Of all the archetypes in mythology, none is more important than the Trickster. Before the hero, there was the Trickster. Creative, deceptive and disruptive, yet comical, the Trickster is the clever and evil infant Hermes, who stole the cattle of Apollo. He is Eshu of Yorba mythology walk down the road with a hat on, one side black, the other red. He is the shapeshifting, contemptuous Loki of Norse legends. In India, he is Krishna, the blue-skinned flute-playing boy sent to set the world aright by his disruptive, deceptive acts. And Trickster was not only “he.” Trickster godesses, such as Apate and Eris, populate ancient mythology. In the Paleolithic cultures of Europe, the Trickster is the shaman, transformed into an amalgam of animal spirits, a chimeric bridge, envisioning and negotiating between this world and the one unseen.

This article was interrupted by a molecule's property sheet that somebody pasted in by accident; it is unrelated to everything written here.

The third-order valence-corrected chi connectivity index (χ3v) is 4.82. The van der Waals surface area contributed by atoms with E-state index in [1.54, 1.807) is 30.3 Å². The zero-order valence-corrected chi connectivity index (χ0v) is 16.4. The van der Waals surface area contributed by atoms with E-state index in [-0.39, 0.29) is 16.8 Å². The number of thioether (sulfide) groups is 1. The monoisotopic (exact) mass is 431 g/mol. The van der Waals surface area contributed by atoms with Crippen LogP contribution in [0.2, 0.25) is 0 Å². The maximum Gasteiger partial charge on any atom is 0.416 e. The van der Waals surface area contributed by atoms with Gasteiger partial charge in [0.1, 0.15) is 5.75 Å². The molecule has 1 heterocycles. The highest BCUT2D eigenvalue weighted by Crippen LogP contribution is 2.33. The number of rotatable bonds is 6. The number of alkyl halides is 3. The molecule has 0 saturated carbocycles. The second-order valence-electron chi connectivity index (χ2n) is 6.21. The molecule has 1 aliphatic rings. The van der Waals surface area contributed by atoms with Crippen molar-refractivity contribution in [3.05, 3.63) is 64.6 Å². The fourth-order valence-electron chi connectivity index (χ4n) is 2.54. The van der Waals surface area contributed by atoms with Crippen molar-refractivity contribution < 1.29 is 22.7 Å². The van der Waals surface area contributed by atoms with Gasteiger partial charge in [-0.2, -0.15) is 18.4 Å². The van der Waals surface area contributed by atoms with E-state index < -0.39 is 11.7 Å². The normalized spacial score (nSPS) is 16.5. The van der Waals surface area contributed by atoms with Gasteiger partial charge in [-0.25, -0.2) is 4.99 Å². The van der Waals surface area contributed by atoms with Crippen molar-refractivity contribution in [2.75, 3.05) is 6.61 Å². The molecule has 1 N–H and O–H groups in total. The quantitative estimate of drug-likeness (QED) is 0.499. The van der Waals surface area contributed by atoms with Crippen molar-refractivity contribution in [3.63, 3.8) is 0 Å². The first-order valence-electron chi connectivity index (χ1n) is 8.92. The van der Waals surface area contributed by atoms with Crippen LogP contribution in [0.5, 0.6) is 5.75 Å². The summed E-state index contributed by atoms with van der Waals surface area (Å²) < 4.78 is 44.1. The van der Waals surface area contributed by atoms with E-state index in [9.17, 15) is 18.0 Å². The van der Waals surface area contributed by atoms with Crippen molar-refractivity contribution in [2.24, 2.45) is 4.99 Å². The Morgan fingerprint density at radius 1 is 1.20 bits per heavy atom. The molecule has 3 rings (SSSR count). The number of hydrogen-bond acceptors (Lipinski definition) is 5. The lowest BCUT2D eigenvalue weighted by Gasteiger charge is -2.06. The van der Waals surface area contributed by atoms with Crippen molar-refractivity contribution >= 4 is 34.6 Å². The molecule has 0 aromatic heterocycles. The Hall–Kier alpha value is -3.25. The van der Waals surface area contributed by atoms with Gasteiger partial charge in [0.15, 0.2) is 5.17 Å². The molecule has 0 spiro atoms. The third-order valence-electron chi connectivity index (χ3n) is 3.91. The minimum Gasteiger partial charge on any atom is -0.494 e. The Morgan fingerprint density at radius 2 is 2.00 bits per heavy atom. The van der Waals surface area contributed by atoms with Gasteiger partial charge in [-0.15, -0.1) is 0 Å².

Michael Jackson was one of the Tricksters of our age. Loved as well as hated, misunderstood and idolized for his actions, Jackson epitomizes the spirit of the Trickster. In his shape-shifting, he became the other--neither black nor white, neither man nor woman, neither gay nor straight. He was defined by his indefinite being, his disruptive appearance, his odd behavior. Appealing to all types of people all the world over, he was known to everyone, but was mystery to all, constantly open to interpretation.